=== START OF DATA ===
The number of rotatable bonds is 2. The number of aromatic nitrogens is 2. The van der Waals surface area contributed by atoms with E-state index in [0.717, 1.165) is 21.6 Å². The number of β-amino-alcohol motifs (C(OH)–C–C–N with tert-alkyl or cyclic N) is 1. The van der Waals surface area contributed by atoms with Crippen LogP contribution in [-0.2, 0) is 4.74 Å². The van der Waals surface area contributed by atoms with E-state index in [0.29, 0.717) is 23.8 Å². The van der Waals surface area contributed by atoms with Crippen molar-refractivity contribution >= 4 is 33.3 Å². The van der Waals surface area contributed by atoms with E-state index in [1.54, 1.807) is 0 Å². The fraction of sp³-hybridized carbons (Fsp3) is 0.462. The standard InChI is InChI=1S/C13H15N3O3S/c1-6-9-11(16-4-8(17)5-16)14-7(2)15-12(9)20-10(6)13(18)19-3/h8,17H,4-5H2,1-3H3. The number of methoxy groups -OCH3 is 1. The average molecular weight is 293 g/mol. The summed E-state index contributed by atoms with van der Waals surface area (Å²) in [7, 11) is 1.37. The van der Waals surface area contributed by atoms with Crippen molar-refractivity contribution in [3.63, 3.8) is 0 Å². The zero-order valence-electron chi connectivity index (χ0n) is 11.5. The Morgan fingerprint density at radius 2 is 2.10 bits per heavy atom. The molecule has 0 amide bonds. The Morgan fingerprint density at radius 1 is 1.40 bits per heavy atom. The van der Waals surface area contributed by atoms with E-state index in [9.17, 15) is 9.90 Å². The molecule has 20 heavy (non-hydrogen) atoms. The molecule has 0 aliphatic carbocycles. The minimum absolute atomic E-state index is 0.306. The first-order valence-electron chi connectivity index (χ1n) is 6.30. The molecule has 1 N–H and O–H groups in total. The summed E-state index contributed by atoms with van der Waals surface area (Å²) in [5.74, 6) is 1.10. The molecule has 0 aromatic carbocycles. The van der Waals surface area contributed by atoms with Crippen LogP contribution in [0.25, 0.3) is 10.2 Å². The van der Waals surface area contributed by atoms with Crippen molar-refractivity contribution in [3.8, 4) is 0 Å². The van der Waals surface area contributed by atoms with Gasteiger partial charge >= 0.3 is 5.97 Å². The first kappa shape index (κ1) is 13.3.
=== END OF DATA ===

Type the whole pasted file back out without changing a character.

The number of rotatable bonds is 2. The number of aromatic nitrogens is 2. The van der Waals surface area contributed by atoms with E-state index in [0.717, 1.165) is 21.6 Å². The number of β-amino-alcohol motifs (C(OH)–C–C–N with tert-alkyl or cyclic N) is 1. The van der Waals surface area contributed by atoms with Crippen LogP contribution in [-0.2, 0) is 4.74 Å². The van der Waals surface area contributed by atoms with E-state index in [0.29, 0.717) is 23.8 Å². The van der Waals surface area contributed by atoms with Crippen molar-refractivity contribution >= 4 is 33.3 Å². The van der Waals surface area contributed by atoms with E-state index in [1.54, 1.807) is 0 Å². The fraction of sp³-hybridized carbons (Fsp3) is 0.462. The standard InChI is InChI=1S/C13H15N3O3S/c1-6-9-11(16-4-8(17)5-16)14-7(2)15-12(9)20-10(6)13(18)19-3/h8,17H,4-5H2,1-3H3. The number of methoxy groups -OCH3 is 1. The average molecular weight is 293 g/mol. The summed E-state index contributed by atoms with van der Waals surface area (Å²) in [7, 11) is 1.37. The van der Waals surface area contributed by atoms with Crippen molar-refractivity contribution in [3.63, 3.8) is 0 Å². The zero-order valence-electron chi connectivity index (χ0n) is 11.5. The Morgan fingerprint density at radius 2 is 2.10 bits per heavy atom. The molecule has 0 amide bonds. The Morgan fingerprint density at radius 1 is 1.40 bits per heavy atom. The van der Waals surface area contributed by atoms with E-state index in [9.17, 15) is 9.90 Å². The molecule has 20 heavy (non-hydrogen) atoms. The molecule has 0 aliphatic carbocycles. The minimum absolute atomic E-state index is 0.306. The first-order valence-electron chi connectivity index (χ1n) is 6.30. The molecule has 1 N–H and O–H groups in total. The summed E-state index contributed by atoms with van der Waals surface area (Å²) in [5.74, 6) is 1.10. The molecule has 0 aromatic carbocycles. The van der Waals surface area contributed by atoms with Crippen LogP contribution in [0.25, 0.3) is 10.2 Å². The van der Waals surface area contributed by atoms with Crippen molar-refractivity contribution in [3.8, 4) is 0 Å². The van der Waals surface area contributed by atoms with Gasteiger partial charge >= 0.3 is 5.97 Å². The first kappa shape index (κ1) is 13.3.